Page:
While the current revival of one of Jerry Herman’s greatest musicals has many things to enjoy in person, the two greatest of these come through loud and clear in the recording just released on PS Classics – the performances of Kelsey Grammer and A. J. Shively.
Grammer is a revelation as Georges, the host of a Riviera nightclub, La Cage aux Folles which specializes in transvestite shows. He’s the life partner of the star of the club, drag queen “Zaza.” (That, he says, makes him “just a normal homosexual.”) Grammer combines the glamour of a night club host, the pride in his partner of a truly loving spouse and the love for a son in nearly equal parts. He makes the role of Georges a full co-star to Douglass Hodge’s Tony Award winning starring role rather than simply a fine supporting performance.
The other performance of note, however – the one that drew not only a Tony nomination, which Grammer received, but an actual Tony Award – comes across on disc as a bit too artificially idiosyncratic for my tastes. It is Douglas Hodge’s version of drag star Albin who performs as ”Zaza”. It seemed to my ears too mannered on the disc and to my eyes as too mannered on stage. Of course, that is a matter of taste. Some people love his take on the role. Others find it acceptable, but no challenge to the memories of other performances. I’m in that later category. You can listen for yourself to make up your mind.
As the couple’s son Jean-Michel who has fallen head over heals for Ann, the daughter of a notorious bigot, Shively’s stage magic doesn’t come through quite as clearly on disc. While he sounds every bit as youthfully enchanting here as on stage when singing, he isn’t given the opportunity to set up his big dramatic moment in dialogue. The early episodes of selfish thoughtlessness which lead to his affecting apology are not set to music and, thus, are not included in the recording. On stage, however, he manages an accomplishment not duplicated by any other actor playing the role of Jean-Michel that I’ve seen. In his hands, Jean-Michel is so smitten by his Ann that he truly doesn’t even suspect that Albin, who has been his “mother” through thick and thin, would be the slightest bit put out by being put out of their home for one night and replaced by a “non-objectionable” substitute. All the other Jean-Michels I’ve seen have at least suspected they were asking something unreasonable, but were too focused on their own wants and needs to care. Shively makes you believe he doesn’t know he’s hurting the very person who “puts himself last so that you can come first.” Then, when he does see it, his apology is so utterly sincere and abject that he’s redeemed – almost absolved of blame.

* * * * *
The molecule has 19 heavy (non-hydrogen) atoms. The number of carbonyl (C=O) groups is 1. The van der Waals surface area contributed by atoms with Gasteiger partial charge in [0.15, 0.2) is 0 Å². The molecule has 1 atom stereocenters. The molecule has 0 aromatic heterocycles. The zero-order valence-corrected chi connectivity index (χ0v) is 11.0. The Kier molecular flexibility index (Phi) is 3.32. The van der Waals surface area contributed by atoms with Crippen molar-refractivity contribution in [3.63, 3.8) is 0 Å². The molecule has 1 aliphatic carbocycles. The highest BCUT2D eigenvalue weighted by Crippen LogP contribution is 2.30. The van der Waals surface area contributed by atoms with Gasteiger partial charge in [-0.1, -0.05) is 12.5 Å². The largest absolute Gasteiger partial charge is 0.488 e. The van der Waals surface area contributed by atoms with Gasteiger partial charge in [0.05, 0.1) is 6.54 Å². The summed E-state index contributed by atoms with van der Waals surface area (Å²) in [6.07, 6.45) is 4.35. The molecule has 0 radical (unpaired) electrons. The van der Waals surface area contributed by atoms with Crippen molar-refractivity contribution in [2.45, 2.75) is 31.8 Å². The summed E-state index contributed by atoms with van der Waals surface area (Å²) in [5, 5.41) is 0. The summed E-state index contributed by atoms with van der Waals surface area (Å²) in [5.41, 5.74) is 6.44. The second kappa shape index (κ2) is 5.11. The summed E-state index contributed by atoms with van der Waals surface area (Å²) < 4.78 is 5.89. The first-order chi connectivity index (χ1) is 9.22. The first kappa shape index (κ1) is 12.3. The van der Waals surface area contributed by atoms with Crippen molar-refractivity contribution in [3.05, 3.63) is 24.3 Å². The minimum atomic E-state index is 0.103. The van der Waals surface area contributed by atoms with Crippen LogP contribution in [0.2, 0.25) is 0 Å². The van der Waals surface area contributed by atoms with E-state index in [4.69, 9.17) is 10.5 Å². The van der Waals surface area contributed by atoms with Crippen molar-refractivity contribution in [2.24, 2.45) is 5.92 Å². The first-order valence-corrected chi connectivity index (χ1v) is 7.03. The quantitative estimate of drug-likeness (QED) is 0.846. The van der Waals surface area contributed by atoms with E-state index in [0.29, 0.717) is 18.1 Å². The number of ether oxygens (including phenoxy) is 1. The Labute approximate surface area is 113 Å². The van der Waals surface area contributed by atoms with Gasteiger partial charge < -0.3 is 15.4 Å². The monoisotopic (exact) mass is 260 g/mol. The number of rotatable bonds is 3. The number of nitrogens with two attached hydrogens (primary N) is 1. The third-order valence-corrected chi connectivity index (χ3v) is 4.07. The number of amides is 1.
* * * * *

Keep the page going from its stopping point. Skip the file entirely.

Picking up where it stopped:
The material seems to be foolproof. The original production won Tony Awards for Best Musical, Best Score and Best Book and ran for over four years. The rather tepid 2004 revival won Best Revival and a Tony for choreographer Jerry Mitchell but only ran for six months. This revival originated at London’s tiny Menier Chocolate Factory and transferred to London’s Playhouse Theatre where it received Olivier Awards as Best Revival of a Musical and Hodge won for Best Actor in a Musical. The transfer here to Broadway won for Best Revival of a Musical, Best Direction of a Musical (Terry Johnson) and, of course, Hodge’s award as Best Actor in a Musical.
Since the revival began in a small theater, the entire design is small and intimate and the San Tropez nightclub is envisioned as a smaller, less opulent establishment. Now it is in the 1,095-seat Longacre Theatre on Broadway, which although bigger than the 150-seat Chocolate Factory is one of Broadway’s more intimate spaces.
The theatre doesn’t even have an orchestra pit. The orchestra is placed on faux balconies on either side of a faux proscenium which set designer Tim Shortall constructed on the already fairly narrow stage. The eight member orchestra doesn’t sound anything like the big Broadway blaster of the original – and that is intentional. Jason Carr’s orchestrations don’t sound like eight players pretending to be 20, they sound like a jazzy club band. In the theater, the brass and winds are stage right and the keyboard and rhythm section are stage left, so there’s a definite sense of separation which PS Classics recording producer Tommy Krasker chose not to duplicate on the recording. There is sufficient stereo separation to make the entire orchestration clear however. You could count the notes on the clarinet part on “I Am What I Am” if you could count that high. When Don Downs stands to blast his trumpet introduction of the title tune in the “Prelude” (there isn’t a full overture), he’s center speaker rather than stage right but he’s every bit as exciting.